Image recognition is an effective way to generate metadata and revolutionize image search. A new start-up, Milabra, which launched and announced $1.4 million in funding on Monday, has some of the most interesting technology we’ve heard about in this space.

Rather than comparing an image to other known images to determine what it is, Milabra’s algorithms mimic the mammalian brain and can recognize an image independently, CEO Samuel Cox told me at the AlwaysOn conference on Monday.

Neuroscientists from Columbia helped develop the artificial intelligence, which is being marketed to publishers and ad companies as a B2B service and can aid with auto tagging, facial recognition, face search, and identifying channel violations like adult content. The technology is also able to assign priority to objects in an image.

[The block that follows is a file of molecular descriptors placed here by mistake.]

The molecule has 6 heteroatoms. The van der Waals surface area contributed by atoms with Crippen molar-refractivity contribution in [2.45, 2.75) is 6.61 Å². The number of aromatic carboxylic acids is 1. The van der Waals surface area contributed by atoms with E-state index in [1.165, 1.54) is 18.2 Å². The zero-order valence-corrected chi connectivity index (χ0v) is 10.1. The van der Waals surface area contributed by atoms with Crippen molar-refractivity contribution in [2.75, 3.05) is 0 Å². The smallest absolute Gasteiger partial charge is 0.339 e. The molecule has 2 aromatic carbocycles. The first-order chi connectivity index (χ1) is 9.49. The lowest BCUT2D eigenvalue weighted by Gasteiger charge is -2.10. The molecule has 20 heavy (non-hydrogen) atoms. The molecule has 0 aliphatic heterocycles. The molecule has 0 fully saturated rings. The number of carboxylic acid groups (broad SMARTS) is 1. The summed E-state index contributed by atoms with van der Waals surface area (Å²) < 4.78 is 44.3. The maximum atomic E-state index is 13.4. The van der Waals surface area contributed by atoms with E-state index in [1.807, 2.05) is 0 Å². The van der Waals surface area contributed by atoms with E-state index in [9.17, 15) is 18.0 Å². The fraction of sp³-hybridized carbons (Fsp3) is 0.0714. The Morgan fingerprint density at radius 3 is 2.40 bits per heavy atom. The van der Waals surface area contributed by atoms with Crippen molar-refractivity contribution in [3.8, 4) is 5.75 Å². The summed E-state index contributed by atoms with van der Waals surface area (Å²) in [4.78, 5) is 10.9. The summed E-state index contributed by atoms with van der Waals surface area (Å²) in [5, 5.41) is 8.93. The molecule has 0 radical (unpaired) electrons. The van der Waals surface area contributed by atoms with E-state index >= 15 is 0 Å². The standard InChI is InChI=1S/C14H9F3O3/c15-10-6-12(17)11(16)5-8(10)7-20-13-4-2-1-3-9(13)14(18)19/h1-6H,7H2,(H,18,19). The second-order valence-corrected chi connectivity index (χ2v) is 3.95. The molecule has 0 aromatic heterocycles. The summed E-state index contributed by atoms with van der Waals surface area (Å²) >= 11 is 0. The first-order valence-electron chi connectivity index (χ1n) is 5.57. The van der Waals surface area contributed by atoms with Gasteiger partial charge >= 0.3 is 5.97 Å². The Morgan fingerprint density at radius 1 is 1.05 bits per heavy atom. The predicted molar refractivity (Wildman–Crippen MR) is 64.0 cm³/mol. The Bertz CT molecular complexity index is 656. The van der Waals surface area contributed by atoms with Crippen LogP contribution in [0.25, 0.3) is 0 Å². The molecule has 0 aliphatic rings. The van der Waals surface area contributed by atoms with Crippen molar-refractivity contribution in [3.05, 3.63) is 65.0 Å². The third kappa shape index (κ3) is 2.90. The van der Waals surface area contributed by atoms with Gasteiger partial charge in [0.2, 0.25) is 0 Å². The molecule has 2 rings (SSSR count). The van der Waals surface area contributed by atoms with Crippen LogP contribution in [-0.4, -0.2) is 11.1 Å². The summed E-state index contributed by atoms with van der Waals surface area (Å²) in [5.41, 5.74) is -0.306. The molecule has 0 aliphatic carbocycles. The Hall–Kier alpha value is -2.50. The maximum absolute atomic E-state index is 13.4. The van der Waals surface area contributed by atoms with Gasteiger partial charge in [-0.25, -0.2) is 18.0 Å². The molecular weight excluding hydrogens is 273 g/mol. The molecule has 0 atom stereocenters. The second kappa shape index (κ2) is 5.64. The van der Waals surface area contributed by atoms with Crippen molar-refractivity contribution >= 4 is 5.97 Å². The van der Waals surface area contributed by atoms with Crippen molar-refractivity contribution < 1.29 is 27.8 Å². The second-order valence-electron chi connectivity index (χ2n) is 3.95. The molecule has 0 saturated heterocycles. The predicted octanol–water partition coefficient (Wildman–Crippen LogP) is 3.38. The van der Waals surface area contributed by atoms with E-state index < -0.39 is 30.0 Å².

“A lot of other image recognition firms, like IBM’s marble, identifies everything within the image, and that’s not really how you should do it, that’s not the way our brain does it,” Cox says. “…We don’t want to add useless metadata, which would be identifying everything in the image, but we want to have a point of view or perspective, an editorial viewpoint, which is what we as mammals do as well.”

R.J. Pittman at Google told us this summer that Google was exploring facial recognition and scene analysis to help better index the trillion images on the web, and to better pair advertising to those images. It’s exciting to hear about technology advancing at companies like Milabra, and we hope to see the impact of this technology ripple across the web.

Cox told me Milabra has some major announcements coming up in the near future, so stay tuned.

Jason Kincaid at TechCrunch has a write-up on Milabra as well as a video demo of its image recognition which you can check out here.

–Kelsey Blodget, Associate Producer